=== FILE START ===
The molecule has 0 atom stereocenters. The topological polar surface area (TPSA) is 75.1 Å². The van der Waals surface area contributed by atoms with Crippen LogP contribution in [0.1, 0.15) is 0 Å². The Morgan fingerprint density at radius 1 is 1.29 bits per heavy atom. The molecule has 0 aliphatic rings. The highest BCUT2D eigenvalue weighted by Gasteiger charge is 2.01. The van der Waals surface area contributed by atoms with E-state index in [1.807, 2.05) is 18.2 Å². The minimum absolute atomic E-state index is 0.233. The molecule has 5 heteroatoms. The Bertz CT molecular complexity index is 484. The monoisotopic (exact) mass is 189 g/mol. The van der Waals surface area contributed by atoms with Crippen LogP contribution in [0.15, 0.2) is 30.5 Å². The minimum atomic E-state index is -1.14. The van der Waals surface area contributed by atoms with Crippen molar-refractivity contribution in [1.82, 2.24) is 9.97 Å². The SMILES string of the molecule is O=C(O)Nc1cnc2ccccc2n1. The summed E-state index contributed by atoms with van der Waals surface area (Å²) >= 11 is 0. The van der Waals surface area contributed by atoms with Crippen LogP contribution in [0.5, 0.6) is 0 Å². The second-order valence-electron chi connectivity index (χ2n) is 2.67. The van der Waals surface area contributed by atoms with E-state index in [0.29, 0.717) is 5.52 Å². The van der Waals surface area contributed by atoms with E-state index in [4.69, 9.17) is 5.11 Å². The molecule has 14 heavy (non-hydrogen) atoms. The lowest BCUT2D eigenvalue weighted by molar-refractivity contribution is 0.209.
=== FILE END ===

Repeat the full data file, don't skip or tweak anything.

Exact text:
The molecule has 0 atom stereocenters. The topological polar surface area (TPSA) is 75.1 Å². The van der Waals surface area contributed by atoms with Crippen LogP contribution in [0.1, 0.15) is 0 Å². The Morgan fingerprint density at radius 1 is 1.29 bits per heavy atom. The molecule has 0 aliphatic rings. The highest BCUT2D eigenvalue weighted by Gasteiger charge is 2.01. The van der Waals surface area contributed by atoms with E-state index in [1.807, 2.05) is 18.2 Å². The minimum absolute atomic E-state index is 0.233. The molecule has 5 heteroatoms. The Bertz CT molecular complexity index is 484. The monoisotopic (exact) mass is 189 g/mol. The van der Waals surface area contributed by atoms with Crippen LogP contribution in [0.15, 0.2) is 30.5 Å². The minimum atomic E-state index is -1.14. The van der Waals surface area contributed by atoms with Crippen molar-refractivity contribution in [1.82, 2.24) is 9.97 Å². The SMILES string of the molecule is O=C(O)Nc1cnc2ccccc2n1. The summed E-state index contributed by atoms with van der Waals surface area (Å²) >= 11 is 0. The van der Waals surface area contributed by atoms with Crippen LogP contribution in [0.5, 0.6) is 0 Å². The second-order valence-electron chi connectivity index (χ2n) is 2.67. The van der Waals surface area contributed by atoms with E-state index in [0.29, 0.717) is 5.52 Å². The van der Waals surface area contributed by atoms with E-state index in [4.69, 9.17) is 5.11 Å². The molecule has 14 heavy (non-hydrogen) atoms. The lowest BCUT2D eigenvalue weighted by molar-refractivity contribution is 0.209.